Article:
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C01

Height: 32″
Flag: 20″ W x 20″ H
Color: Orange
Dowel: Steel
Meets FAA A/C 150/5370-2E.

Patent #8,808,600

Features: Approved for purchase with AIP funds, Comes in brightly colored safety orange for high visibility, Steel Dowel, Interchangeable Flag, and Push Pin to secure flag.

Useful Life: Minimum 8 years on average

SKU: HWS-A-AC01 Categories: ,

Description

Stop the FOD

OTW Safety’s flags have been co-designed with the help of the Salt Lake City International Airport with the goal of reducing the cost associated with flags and FOD on the airfield. We are proud to present the more efficient and cost effective AR Flag by OTW Safety. The new AR Flag dowel is manufactured from heavy guage tube steel. An integrated spring pin button holds the flag in place to withstand jetblasts. The AR Flag also has interchangable flags to reduce the long term cost of using flags on your airfield.

100% FOD Free

When the AR Flag is used with OTW Safety’s AR10x96 O V.2 and C01 Light you create the perfect environment to be 100% FOD Free. What does that mean? It’s safer for you and everyone working on the job site.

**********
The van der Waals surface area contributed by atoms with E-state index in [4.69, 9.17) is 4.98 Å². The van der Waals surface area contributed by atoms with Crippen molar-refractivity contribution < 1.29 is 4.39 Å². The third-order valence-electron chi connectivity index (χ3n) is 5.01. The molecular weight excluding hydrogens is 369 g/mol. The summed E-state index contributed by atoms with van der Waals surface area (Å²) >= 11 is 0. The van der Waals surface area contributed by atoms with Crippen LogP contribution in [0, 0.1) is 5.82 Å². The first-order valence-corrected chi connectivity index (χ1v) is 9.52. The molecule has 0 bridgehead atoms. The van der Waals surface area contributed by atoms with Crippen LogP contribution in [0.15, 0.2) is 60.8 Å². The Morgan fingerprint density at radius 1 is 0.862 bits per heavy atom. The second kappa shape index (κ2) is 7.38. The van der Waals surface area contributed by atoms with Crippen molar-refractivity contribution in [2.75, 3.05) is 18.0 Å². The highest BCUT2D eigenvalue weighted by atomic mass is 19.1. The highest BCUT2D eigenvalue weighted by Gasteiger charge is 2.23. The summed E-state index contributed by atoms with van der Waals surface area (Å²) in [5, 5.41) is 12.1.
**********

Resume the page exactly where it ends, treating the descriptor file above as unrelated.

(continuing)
What is FOD?

Foreign Object Damage (FOD) is damage caused by Foreign Object Debris (also abbreviated FOD), i.e. a substance, debris or article alien to a vehicle or system that has potential to cause damage. The “Damage” term was prevalent in military circles,but has since been pre-empted by a definition of FOD that looks at the “debris”. This shift was made “official” in the latest FAA Advisory Circulars FAA A/C 150/5220-24 ‘Airport Foreign Object Debris (FOD) Detection Equipment’ (2009) and FAA A/C 150/5210-24 ‘Airport Foreign Object Debris (FOD) Management’. Eurocontrol, ECAC, and the ICAO have all rallied behind this new definition. As Iain McCreary of Insight SRI put it in a presentation to NAPFI (August 2010), “You can have debris present without damage, but never damage without debris.” Likewise, FOD prevention systems work by sensing and detecting not the damage but the actual debris. Thus FOD is now taken to mean the debris itself, and the resulting damage is referred to as “FOD damage.”

*Meets requirements of FAA Advisory Circular 150-2370-2E.

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